Graph states are key entangled resources for quantum information processing. They are quantum states, which can be drawn as a graph, with a qubit on each vertex and pair-wise entanglement on each edge1. In measurement-based quantum computing, where single-qubit measurements on a graph state drive the computation forward, particular graphs enable particular computational tasks2. Topological quantum error correction, relying centrally on graph states, will provide essential noise tolerance to future experimental realisations3. Graph states also play a central role as platforms for the simulation of complex processes and dynamics4, and for quantum secret sharing protocols5. As such, graph states have featured strongly in experiment, in both optics6,7,8,9 and other platforms10. The reconfigurable generation of arbitrary graphs, never before achieved in optics, will accelerate development of many graph-based applications.

Integrated optics promises new levels of scale for optical quantum devices. It offers robustly mode-matched, miniature components, lithographically defined in a planar process. Phase stability and matched optical path lengths are guaranteed. State-of-the-art chip-scale devices now exhibit loss and error performance approaching that of bulk and fibre systems. Quantum optical functionality has been demonstrated in all major technology platforms: lithium niobate11, silica12,13,14 (both lithographic and laser-written), silicon nitride15, gallium arsenide16, indium phosphide17, and silicon18,19.

Silicon devices have rapidly grown in complexity in recent years, with quantum demonstrators now exceeding 500 on-chip components20, and classical silicon photonic devices having thousands21,22. Integration with CMOS electronics could push this scale further still, by miniaturising control and interconnect functionality22. A quantum device’s computational power is related to the quantum configuration (Hilbert) space accessible to it. In optics, this space has mn dimensions, for n photons scattered across m modes. So far, the scaling up of silicon quantum photonics has mainly involved scattering one or two photons (n = 1 or 2) over more and more waveguides (increasing m) as a route to polynomially larger Hilbert spaces20,23. Extending chip-scale quantum optics into the multi-pair regime, increasing n, is a crucial step for exponential Hilbert space scaling. Only recently has on-chip heralded interference between on-chip-generated photons been demonstrated24,28, though visibility is limited and no quantum information has yet been encoded.

We present a silicon quantum-optical device that can generate four photons and programmably encode them into either of the two classes25 of four-qubit graph state entanglement—classes closed under local unitary transformations. We refer to these two classes by their best-known members: ‘star’ |S4〉, and ‘line’ |L4〉. We observe quantum interference between photons heralded from two of the on-chip photon-pair sources, characterise the stabilisers of the star and line states, and test their multipartite nonlocality. Finally, we use Bayesian inference to access key device parameters, based on the four-photon data alone.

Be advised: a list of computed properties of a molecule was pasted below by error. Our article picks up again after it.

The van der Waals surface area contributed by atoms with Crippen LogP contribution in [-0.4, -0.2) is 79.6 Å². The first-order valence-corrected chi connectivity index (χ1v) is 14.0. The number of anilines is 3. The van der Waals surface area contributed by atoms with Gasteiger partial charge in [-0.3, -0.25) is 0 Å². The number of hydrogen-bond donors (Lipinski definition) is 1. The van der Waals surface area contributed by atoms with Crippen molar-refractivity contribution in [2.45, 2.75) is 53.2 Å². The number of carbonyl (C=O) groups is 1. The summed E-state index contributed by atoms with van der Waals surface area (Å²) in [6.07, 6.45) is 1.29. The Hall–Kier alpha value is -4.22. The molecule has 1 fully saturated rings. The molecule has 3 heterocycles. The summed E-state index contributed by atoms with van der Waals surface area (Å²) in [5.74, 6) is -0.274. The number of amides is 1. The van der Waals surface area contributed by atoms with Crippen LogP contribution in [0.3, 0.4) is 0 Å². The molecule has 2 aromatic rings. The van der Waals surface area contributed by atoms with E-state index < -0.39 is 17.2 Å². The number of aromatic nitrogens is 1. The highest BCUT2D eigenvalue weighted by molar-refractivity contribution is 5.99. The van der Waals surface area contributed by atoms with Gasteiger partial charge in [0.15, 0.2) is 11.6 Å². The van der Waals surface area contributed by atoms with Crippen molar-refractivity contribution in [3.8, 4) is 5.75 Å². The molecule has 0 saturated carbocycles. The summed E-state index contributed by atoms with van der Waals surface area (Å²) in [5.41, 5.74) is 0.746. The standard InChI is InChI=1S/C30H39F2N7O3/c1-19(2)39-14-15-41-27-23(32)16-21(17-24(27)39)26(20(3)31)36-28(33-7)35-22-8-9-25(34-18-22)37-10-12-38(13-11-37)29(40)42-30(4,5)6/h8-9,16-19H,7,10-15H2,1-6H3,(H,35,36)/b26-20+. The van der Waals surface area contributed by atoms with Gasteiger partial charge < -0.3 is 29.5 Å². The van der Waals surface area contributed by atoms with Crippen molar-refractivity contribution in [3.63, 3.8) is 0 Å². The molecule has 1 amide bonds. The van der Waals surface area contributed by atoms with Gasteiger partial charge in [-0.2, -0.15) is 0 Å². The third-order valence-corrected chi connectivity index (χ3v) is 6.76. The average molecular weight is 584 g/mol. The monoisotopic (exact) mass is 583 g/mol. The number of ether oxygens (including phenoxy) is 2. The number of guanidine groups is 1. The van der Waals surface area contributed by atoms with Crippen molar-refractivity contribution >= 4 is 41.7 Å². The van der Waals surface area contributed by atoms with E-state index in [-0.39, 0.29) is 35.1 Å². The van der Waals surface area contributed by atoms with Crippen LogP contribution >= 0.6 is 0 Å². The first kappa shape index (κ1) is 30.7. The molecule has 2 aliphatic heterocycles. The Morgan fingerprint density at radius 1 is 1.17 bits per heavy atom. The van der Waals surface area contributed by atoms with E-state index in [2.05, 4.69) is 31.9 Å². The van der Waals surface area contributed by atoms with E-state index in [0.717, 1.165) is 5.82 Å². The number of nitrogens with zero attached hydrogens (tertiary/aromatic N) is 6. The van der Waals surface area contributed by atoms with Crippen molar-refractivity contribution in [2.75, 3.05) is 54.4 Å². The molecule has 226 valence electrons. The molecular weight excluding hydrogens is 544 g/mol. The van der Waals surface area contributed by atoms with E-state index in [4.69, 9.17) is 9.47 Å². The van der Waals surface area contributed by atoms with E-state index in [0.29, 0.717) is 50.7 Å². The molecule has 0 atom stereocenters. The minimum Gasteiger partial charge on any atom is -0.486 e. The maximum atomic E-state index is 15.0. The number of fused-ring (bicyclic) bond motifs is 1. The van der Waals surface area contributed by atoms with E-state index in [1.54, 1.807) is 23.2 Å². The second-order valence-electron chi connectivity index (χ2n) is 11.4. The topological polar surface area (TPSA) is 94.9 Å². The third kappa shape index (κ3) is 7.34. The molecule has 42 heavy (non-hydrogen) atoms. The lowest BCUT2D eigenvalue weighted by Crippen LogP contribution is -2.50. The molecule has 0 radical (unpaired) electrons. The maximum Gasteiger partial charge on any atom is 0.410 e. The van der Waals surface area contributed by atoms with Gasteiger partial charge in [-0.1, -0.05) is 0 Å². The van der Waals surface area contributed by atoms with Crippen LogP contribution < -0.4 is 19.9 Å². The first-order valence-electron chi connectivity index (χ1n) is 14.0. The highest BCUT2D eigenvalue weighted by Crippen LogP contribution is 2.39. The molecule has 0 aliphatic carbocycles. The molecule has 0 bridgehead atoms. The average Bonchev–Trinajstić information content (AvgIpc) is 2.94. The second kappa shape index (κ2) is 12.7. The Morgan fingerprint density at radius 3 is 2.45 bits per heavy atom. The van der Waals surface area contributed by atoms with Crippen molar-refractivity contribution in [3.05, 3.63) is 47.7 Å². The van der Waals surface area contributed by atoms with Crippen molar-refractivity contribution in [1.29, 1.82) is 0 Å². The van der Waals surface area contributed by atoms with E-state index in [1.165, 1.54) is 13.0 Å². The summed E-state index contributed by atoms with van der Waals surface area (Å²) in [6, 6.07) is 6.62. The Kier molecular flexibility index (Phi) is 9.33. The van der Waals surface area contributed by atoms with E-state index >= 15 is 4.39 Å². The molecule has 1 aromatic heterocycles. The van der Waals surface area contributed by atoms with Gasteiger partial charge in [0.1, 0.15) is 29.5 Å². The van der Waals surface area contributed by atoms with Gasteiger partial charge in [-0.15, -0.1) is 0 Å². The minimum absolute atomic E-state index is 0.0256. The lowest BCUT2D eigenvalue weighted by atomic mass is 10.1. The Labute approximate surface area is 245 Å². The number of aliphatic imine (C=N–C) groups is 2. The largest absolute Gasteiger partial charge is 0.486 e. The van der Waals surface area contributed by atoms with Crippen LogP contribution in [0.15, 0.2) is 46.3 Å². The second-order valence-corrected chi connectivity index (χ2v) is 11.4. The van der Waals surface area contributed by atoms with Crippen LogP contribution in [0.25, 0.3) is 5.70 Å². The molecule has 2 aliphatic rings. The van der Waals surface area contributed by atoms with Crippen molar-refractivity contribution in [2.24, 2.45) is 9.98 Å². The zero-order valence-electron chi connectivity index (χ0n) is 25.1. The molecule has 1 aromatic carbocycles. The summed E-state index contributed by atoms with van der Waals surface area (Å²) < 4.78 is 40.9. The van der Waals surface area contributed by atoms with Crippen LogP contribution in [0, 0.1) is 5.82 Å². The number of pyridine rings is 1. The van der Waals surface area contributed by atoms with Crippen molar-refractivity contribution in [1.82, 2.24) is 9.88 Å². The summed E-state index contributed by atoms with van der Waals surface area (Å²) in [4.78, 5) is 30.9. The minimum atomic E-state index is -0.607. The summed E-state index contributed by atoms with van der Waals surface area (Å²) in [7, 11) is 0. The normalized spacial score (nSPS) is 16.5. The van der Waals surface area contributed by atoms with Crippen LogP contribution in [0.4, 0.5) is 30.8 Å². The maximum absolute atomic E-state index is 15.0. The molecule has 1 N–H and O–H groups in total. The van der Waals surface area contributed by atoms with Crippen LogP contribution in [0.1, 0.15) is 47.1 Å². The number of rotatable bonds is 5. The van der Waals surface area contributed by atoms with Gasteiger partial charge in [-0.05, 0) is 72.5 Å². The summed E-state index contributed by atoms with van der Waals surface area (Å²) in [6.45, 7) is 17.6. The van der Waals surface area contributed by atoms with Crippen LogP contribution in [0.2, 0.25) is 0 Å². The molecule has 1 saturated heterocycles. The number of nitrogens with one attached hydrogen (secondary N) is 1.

Device and experiment design

Our device, shown schematically in Fig. 1, operates in four stages. (1) Four photons in two pairs are generated in superposition over four sources. (2) These are demultiplexed by wavelength and rearranged to group signal and idler photons. The resulting dual-rail, path-encoded qubit state is a product of Bell-pairs, |Φ+1,3 |Φ+2,4 (with qubit indices in subscript). (3) The signal-photon qubits are operated upon by a reconfigurable postselected entangling gate (R-PEG). This can be programmed to perform either a fusion or controlled-Z operation, to generate star- or line-type entanglement25, respectively, with postselected probability 1/2 or 1/9. (4) We then perform arbitrary single-qubit projective measurements, using Mach–Zehnder interferometers (MZI), on the four-qubit states. A full description of the state evolution can be found in Supplementary Note 3 and Supplementary Fig. 5.

Fig. 1
figure 1

Experiment overview. A schematic of the silicon-on-insulator chip-scale device is shown, comprising: four telecommunications-band photon-pair sources, producing four photons in superposition; a qubit demultiplexer, which configures that superposition into a product of two Bell-pairs; a reconfigurable postselected entangling gate (R-PEG); and four single-qubit projection and analysis stages, formed of four Mach–Zehnder interferometers implementing qubit Y rotations, preceded by four Z rotations. An optical micrograph of the device can be found in Supplementary Fig. 1. Corresponding graph states are indicated above, starting with the two input Bell-pairs, and ending with either ‘star’ or ‘line’ graph states, for fusion or controlled-Z R-PEG configurations, respectively

The χ(3) process, spontaneous four-wave mixing, converts bright telecommunications-band pump pulses into quantum-correlated signal and idler photons in the spiralled silicon waveguides of our source stage26. Thermo-optic phase modulators provide electronic reconfigurability throughout the device. Focussing vertical grating couplers connect on-chip waveguides to optical fibre. Finally, signal and idler photons are tightly filtered in fibre (pump:photon filtering bandwidth ratio 2:1, see Supplementary Fig. 7), and registered by superconducting nanowire single-photon detectors. See Methods for more details. Using this apparatus, we measure heralded two-photon fringes, the purity of our sources, and the stabilisers of our programmed graph states with four photons.

Heralded Hong-Ou-Mandel interference